Cancer of the esophagus is the most rapidly increasing tumor type in Western countries. Between 1974 and 1994, the rate of esophageal adenocarcinoma rose by a remarkable 350 percent in the United States. Squamous cell carcinoma is on the rise elsewhere in the world, and remains a significant killer here. The American Cancer Society estimates 16,640 new cases of esophageal cancer and 14,500 deaths in the United States in 2010.
Adenocarcinoma and squamous cell carcinoma together make up 98 percent of esophageal cancer diagnoses. They have very different histories. The squamous cell type is almost always associated with smoking and alcohol. Both are risk factors by themselves, but together tobacco and heavy alcohol consumption increase the risk by 20-fold. Squamous cell esophageal cancer follows the epidemic of tobacco use, and is most prevalent today in northern China, India, southern Africa, and Iran. This type is more deadly, in part because it usually occurs higher in the esophagus, near the trachea.
The adenocarcinoma type is usually associated with gastroesophageal reflux disease (GERD). In this condition, acid from the stomach irritates the lining of the esophagus and causes growth of tissue that may be tougher in an acidic environment. Barrett's esophagus is an intermediate step toward cancer in many cases. Obesity increases the risk of GERD. Rising rates of obesity in the United States may explain at least part of the growing incidence of this cancer type, which now accounts for 60 percent of new esophageal cancer diagnoses in the United States.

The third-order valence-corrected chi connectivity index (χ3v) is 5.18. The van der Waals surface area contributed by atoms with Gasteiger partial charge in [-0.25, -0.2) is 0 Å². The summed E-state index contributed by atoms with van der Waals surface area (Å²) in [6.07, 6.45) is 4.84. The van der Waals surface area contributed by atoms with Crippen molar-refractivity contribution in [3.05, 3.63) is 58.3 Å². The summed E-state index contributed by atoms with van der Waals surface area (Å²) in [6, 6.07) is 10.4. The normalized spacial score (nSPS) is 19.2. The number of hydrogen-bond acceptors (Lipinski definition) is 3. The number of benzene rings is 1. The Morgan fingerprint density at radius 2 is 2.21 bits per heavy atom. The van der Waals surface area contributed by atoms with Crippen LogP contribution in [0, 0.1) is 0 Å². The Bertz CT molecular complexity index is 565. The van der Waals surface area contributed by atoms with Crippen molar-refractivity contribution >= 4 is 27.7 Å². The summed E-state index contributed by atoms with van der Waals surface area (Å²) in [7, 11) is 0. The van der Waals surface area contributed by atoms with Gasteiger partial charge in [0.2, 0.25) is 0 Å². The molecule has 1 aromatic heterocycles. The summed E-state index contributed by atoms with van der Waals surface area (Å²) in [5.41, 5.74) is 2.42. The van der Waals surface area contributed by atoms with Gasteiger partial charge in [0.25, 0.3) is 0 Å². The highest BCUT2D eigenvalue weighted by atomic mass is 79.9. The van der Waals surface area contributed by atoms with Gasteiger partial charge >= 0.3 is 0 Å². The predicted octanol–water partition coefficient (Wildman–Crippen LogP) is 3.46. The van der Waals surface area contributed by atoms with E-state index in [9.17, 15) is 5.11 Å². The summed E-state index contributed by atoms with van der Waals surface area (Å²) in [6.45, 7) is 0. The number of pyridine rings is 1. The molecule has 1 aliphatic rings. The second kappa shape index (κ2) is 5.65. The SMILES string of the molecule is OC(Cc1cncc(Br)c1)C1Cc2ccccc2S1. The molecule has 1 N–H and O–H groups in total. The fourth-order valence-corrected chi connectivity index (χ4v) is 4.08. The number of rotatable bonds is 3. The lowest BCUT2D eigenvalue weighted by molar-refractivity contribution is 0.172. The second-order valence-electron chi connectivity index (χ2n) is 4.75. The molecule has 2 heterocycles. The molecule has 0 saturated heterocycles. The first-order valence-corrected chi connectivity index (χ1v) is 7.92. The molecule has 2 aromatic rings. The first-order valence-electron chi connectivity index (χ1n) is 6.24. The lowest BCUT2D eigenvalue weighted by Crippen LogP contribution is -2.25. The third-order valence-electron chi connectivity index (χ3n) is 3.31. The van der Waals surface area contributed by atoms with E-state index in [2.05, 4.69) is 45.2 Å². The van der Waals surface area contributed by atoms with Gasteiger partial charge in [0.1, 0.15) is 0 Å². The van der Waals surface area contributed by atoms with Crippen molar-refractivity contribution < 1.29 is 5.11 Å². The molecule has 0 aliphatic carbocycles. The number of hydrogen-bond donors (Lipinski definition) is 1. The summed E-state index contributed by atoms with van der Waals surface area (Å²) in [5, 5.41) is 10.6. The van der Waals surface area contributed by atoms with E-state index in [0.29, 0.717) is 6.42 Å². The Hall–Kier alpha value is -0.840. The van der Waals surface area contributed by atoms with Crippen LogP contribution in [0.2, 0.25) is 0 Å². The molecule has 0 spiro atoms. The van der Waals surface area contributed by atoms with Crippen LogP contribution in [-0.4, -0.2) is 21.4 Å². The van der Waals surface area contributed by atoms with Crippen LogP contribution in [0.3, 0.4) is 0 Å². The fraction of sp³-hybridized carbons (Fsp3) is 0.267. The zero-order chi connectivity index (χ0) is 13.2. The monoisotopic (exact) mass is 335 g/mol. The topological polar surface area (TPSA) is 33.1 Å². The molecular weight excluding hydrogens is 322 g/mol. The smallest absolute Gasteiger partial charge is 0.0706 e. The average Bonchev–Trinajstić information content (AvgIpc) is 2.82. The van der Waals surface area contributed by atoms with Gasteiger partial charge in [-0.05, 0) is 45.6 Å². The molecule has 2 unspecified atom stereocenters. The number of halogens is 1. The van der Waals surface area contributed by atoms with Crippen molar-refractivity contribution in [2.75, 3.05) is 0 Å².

Surgery offers the best hope for a cure, but this option is underutilized, according to a report from the University of Rochester, New York. In their study, only 29 percent of the total number of esophagus cancer patients in New York received surgical treatment. Males and whites were more likely to get the surgical referrals. However, the rates of surgery were much higher at a specialized center, where 64 percent of patients received exploratory surgery.
For patients who are not conventional surgery candidates, cryotherapy may be an important option. Authors at the University of Maryland reported this technique using liquid nitrogen was safe and effective in a study of 79 subjects.
1. Patti MG, “Neoadjuvant treatment of esophageal cancer”, World Journal of Gastroenterology 2010 August 14; 16(30): 3793-3803.
2. Dubcecz A et al, “Surgical resection for locoregional esophageal cancer is underutilized in the United States”, J Am Coll Surg. 2010 Dec; 211(6): 754-61.
3. Greenwald BD et al, “Endoscopic spray cryotherapy for esophageal cancer: safety and efficacy”, Gastrointest Endosc. 2010 Apr; 71(4): 686-93.
4. American Cancer Society statistics:
Linda Fugate is a scientist and writer in Austin, Texas. She has a Ph.D. in Physics and an M.S. in Macromolecular Science and Engineering. Her background includes academic and industrial research in materials science. She currently writes song lyrics and health articles.